Rivals May Challenge RIM For Market Share
Research in Motion Ltd., maker of the popular BlackBerry smartphone, could see its market share decline as a result of competitive pressure from rival devices such as Apple Inc.’s iPhone, according to a Reuters report citing analysts’ warnings on Friday as shares of RIM’s stock plummeted 17 percent.
The sharp decline followed RIM’s earnings report on Thursday after the markets had closed, when the company posted disappointing profits and scaled back its future outlook.
The analysts questioned whether RIM would be able to maintain its market share as it fights an increasingly fierce battle for retail and corporate customers.
Such concerns initially surfaced ahead of the iPhone’s launch during the summer of 2007, although RIM said it would not be affected. Indeed, the company continued to post solid subscriber gains and launched its touchscreen-based BlackBerry Storm, its rival to the iPhone, in late 2008.
RIM’s latest profit and outlook report has analysts again doubting whether the company will be able to maintain its success.
“RIM is unlikely to maintain its over 50 percent share in North America in the face of increasing competition from Apple, Motorola, and Palm, among others,” Reuters quoted Goldman Sachs analyst Simona Jankowski as saying.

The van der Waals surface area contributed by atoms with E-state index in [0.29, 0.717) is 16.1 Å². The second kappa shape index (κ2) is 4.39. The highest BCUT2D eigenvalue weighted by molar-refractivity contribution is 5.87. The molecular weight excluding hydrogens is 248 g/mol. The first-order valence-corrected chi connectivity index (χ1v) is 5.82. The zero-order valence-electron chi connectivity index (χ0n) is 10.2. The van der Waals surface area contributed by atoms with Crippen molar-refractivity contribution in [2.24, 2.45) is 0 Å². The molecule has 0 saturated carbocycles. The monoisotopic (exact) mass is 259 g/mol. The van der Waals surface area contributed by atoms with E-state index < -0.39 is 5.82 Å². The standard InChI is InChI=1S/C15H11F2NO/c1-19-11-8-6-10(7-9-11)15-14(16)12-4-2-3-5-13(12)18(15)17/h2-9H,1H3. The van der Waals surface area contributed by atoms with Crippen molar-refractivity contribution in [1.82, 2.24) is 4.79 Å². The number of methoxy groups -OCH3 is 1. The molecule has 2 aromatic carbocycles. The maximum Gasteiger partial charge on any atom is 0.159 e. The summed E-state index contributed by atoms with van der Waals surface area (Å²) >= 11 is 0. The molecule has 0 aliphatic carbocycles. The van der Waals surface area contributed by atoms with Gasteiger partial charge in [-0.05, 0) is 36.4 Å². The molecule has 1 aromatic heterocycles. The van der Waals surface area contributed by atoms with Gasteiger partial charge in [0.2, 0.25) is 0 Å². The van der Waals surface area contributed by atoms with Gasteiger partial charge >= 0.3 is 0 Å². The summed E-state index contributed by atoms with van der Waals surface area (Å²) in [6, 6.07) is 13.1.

“Even in a still-benign competitive environment and with two newly launched products, RIM lost share for the second consecutive quarter.”
Goldman also cut its rating on the RIM’s stock from “buy” to “neutral”.
RIM’s large distribution network is partially responsible for the company’s strength in the smartphone market. Both retail and corporate customers can purchase the BlackBerry from more than 500 carriers and distribution partners in some 170 countries.
However, the Waterloo, Ontario-based RIM could find itself battling for previously uncontested turf as the iPhone and other rival devices extend their reach.
In Canada, for example, the iPhone is currently available only from Rogers Communications. But Canada’s other major carriers — BCE Inc and Telus Corp — are collaborating on a network upgrade that could allow them to offer the iPhone as early as next year. All three carriers offer the BlackBerry today.
Historically, RIM has reported strong growth outside North America, but this might be stalling, Jankowski cautioned.
“A second consecutive decline in international sales tempers our expectations for share gains overseas,” wrote the Goldman analyst.
Brokerage firm Raymond James also cut its rating on RIM from “outperform” to “market perform”. Meanwhile, UBS analyst Phillip Huang held a “neutral” rating on RIM, Reuters reported.
“Sentiment could be muted near-term due to increasing competition (and) a potential relationship between Apple and Verizon Wireless,” Huang said.
But some analysts remain bullish on RIM despite the company’s latest results.
Peter Misek of Canaccord Adams said the stock still has upside potential, despite the latest results. He repeated his “buy” rating, citing a $110 per share target.
“We maintain our long-term positive outlook on the stock, particularly with a series of impressive new product launches on the horizon,” he wrote in a note to clients.
Shares of RIM’s stock were down 17 percent on Friday, closing at $68.91 on the Nasdaq.
On the Net: